Album Review: Kendrick Lamar Reclaims Rap’s Throne with DAMN.

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Unless you’ve been living under a rock since 2010, you may have a decent idea of who Kendrick Lamar is. Since his official label debut good kid, m.A.A.d city, Lamar has earned himself worldwide appeal as both a popular and conscious rapper. Now, two years since his genre-shattering To Pimp A Butterfly, Lamar has returned to the spotlight with DAMN., a record dense with personal reflection and exemplary production that once again establishes him as one of the all-time greats.

“So I was taking a walk the other day…” Kendrick starts DAMN. off with a short narrative in which he describes his own death. It seems that the remainder of the album revolves around Lamar contemplating his own life, considering if his life would have been worthy of living had he actually died. The album even reverses on “DUCKWORTH.”, the final track, and returns to where DAMN. started off. The song titles cut no corners; each previews the song’s subject matter. “HUMBLE.”, for example, delicately balances on Lamar’s own bravado and the constant reminder to “sit down” and “be humble.” Other tracks cut deeper. “FEAR.” outlines Lamar’s fears, including death’s unpredictability and of losing the fame and wealth he’s earned. The mood throughout the album sways between vulnerable and confident; it’s a blend of what made both To Pimp A Butterfly and good kid, m.A.A.d city unique. Despite relying on similar tones, Lamar delves into new topics and makes DAMN. feel just as unique as his previous two works.

Unlike To Pimp A Butterfly, DAMN. features a departure from jazz rap, rather fusing pop, electronic, alternative, and trap music into a refreshing sound that caters to Lamar’s versatility. The production credits are indicative of such; to name a few, James Blake, 9th Wonder, James Blake, Steve Lacy, and BADBADNOTGOOD all lend their production talents on DAMN. Each song is an otherworldly experience on its own, yet listened to side by side reveal the narrative of Lamar’s latest work. “XXX.” features perhaps the wildest beat switch (one of many) on the album, exploding from a dark, bass-driven beat into a flurry of sirens. Other highlights include “LUST.”, a song empowered by a delayed entry of the drums, and “PRIDE.”, whose guitar chords slow the pace to a melodic crawl.

To Pimp A Butterfly took some time to grow on me when I first heard it. I was initially disappointed because I was hoping to hear more tracks reminiscent of good kid, m.A.A.d city, but instead what I got was vastly opposite. Once I had come around to it, however, I learned that artists aren’t supposed to rely on formulaic music to become successful. Real artists grow and change; they learn and evolve to create new, exceptional music that keeps them one step ahead of the competition. Lamar’s competition, Drake, has fallen victim to this and chosen to stick to what works rather than take risks and mature as an artist. Lamar, on the other hand, continues to grow and surprise his fans, with each new album being more unprecedented than the last. DAMN. is a shining example of such. An album inspired by Lamar’s own life and attitude, it stands alone as a masterpiece and singular experience. Lamar continues to solidify his placement upon the Mount Rushmore of rap, and he will most certainly surprise us all with whatever he has planned next. Listen to DAMN. here.

Archie O’Dell

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Album Review: Joey Bada$$ Gets Political on ALL-AMERIKKKAN BADA$$

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In case you couldn’t tell by the album’s title, Joey Bada$$ is not merely dropping a typical rap album. Inspired by the late Capital Steez’s AmeriKKKan Korruption, Bada$$ has decided to follow in the footsteps of Pro Era’s former great. Exactly five years to the date after Steez’s album, Bada$$ has delivered a project strongly rooted in the “korruption” in present day America.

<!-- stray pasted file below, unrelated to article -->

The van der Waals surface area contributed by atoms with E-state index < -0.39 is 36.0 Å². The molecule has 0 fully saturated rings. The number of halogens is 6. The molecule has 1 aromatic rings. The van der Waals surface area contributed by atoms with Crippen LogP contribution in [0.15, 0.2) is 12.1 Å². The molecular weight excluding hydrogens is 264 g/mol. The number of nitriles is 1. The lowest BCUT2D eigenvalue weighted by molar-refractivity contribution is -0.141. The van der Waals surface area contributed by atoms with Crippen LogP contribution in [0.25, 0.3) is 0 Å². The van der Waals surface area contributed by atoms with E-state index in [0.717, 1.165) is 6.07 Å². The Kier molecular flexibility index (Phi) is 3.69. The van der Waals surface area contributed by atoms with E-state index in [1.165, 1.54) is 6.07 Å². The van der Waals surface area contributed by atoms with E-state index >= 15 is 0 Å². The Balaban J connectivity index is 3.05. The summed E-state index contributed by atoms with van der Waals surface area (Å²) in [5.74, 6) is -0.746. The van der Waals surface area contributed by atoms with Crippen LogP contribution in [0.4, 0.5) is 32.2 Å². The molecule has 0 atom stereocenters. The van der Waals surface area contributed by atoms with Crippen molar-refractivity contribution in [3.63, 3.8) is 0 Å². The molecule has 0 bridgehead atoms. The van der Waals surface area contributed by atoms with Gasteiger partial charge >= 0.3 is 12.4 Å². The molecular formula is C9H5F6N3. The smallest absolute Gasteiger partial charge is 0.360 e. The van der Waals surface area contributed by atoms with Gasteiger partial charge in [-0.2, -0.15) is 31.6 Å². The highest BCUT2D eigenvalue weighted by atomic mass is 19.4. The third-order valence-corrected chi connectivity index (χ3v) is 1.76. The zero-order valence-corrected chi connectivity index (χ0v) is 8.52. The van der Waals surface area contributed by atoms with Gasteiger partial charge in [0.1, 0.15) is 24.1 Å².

ALL-AMERIKKKAN BADA$$ features a departure from Bada$$’ typical boom-bop New York sound, favoring a tracklist highlighted by bright production and jazz rap. Long-time producer Statik Selektah produced only two of the twelve tracks on his new album, compared to four on B4.DA.$$. This time around, Bada$$’ producers implement horn sections and electric guitar on a number of tracks, elevating them from decent to fantastic, as well as displaying Bada$$’ adaptability by stepping in a new direction of melody. The middle of the tracklist includes what might be the grooviest sequence of production on an album this year, with “TEMPTATION”, “LAND OF THE FREE”, “DEVASTATED”, and “Y U DON’T LOVE ME (MISS AMERIKKKA)” following one after another. The transition from these four tracks to the next two, “ROCKABYE BABY” and “RING THE ALARM”, is completely jarring, but a welcome shift back towards Bada$$ embracing his ruthless lyricism.

The subject matter is surprisingly heavy compared to the albums upbeat production. Much like Common’s Black America Again, ALL-AMERIKKKAN BADA$$ addresses issues plaguing American’s African Americans, such as police brutality, racism, and inequality. “Y U DON’T LOVE ME (MISS AMERIKKKA)” is reminiscent of an homage to 50 Cent’s “21 Questions”, except Bada$$ questions America’s lack of acceptance towards African Americans. He spits, “Tell me why you don’t love me/Why you always misjudge me?/Why you always put so many things above me?/Why you lead me to believe that I’m ugly?”. Bada$$ doesn’t hold back, and it pays off. The last two minutes of the album are when Bada$$ is at his strongest; he effortlessly dismantles the U.S. government, accusing them of trying to start a civil war between its black and white citizens. He encourages his listeners to unite and fight back, rather than fight each other like he believes the government wants.

Bada$$ hits the mark on every aspect of this album. The production is solid, the guest appearances burst each track into flames, and the themes present relevant issues that need to brought forth time and time again. The focus of ALL-AMERIKKKAN BADA$$ is much tighter than B4.DA.$$, and its production more versatile. Bada$$ has shown great signs on improvement on his sophomore effort and has proved himself deserving of the national spotlight alongside industry titans like Kendrick Lamar and Drake. Listen to ALL-AMERIKKKAN BADA$$ here.

Archie O’Dell

Album Review: Khalid Brings the Fun on American Teen

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Khalid has been on my radar for quite some time now. He was part of my list of artists to watch this year, and he has entered the spotlight with American Teen. Khalid has proven he lives up to the hype, and that he knows how to have fun doing it.